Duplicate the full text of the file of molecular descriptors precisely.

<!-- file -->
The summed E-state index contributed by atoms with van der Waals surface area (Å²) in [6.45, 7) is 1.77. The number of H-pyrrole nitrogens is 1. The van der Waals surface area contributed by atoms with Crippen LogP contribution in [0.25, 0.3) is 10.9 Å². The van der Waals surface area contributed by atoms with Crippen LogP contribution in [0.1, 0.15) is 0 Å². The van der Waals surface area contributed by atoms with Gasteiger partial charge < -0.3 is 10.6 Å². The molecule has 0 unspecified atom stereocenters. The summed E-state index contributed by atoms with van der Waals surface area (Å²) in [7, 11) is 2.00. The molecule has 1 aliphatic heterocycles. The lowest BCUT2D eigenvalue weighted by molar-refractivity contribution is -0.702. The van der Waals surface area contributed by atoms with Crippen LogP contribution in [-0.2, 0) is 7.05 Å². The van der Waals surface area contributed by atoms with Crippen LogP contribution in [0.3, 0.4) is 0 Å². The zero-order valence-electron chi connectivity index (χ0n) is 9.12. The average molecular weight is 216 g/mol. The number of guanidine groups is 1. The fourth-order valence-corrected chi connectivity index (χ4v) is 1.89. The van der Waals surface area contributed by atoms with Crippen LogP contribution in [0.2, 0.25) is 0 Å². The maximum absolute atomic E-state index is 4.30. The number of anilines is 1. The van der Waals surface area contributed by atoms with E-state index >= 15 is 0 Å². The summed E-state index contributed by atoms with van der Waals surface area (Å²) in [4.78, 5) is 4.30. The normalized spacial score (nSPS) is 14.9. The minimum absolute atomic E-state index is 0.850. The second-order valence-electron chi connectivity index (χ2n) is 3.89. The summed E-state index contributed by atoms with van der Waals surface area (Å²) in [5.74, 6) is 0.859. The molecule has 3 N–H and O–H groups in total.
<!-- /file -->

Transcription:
The summed E-state index contributed by atoms with van der Waals surface area (Å²) in [6.45, 7) is 1.77. The number of H-pyrrole nitrogens is 1. The van der Waals surface area contributed by atoms with Crippen LogP contribution in [0.25, 0.3) is 10.9 Å². The van der Waals surface area contributed by atoms with Crippen LogP contribution in [0.1, 0.15) is 0 Å². The van der Waals surface area contributed by atoms with Gasteiger partial charge < -0.3 is 10.6 Å². The molecule has 0 unspecified atom stereocenters. The summed E-state index contributed by atoms with van der Waals surface area (Å²) in [7, 11) is 2.00. The molecule has 1 aliphatic heterocycles. The lowest BCUT2D eigenvalue weighted by molar-refractivity contribution is -0.702. The van der Waals surface area contributed by atoms with Crippen LogP contribution in [-0.2, 0) is 7.05 Å². The van der Waals surface area contributed by atoms with Crippen LogP contribution in [0.3, 0.4) is 0 Å². The zero-order valence-electron chi connectivity index (χ0n) is 9.12. The average molecular weight is 216 g/mol. The number of guanidine groups is 1. The fourth-order valence-corrected chi connectivity index (χ4v) is 1.89. The van der Waals surface area contributed by atoms with Crippen LogP contribution in [0.2, 0.25) is 0 Å². The maximum absolute atomic E-state index is 4.30. The number of anilines is 1. The van der Waals surface area contributed by atoms with E-state index >= 15 is 0 Å². The summed E-state index contributed by atoms with van der Waals surface area (Å²) in [4.78, 5) is 4.30. The normalized spacial score (nSPS) is 14.9. The minimum absolute atomic E-state index is 0.850. The second-order valence-electron chi connectivity index (χ2n) is 3.89. The summed E-state index contributed by atoms with van der Waals surface area (Å²) in [5.74, 6) is 0.859. The molecule has 3 N–H and O–H groups in total.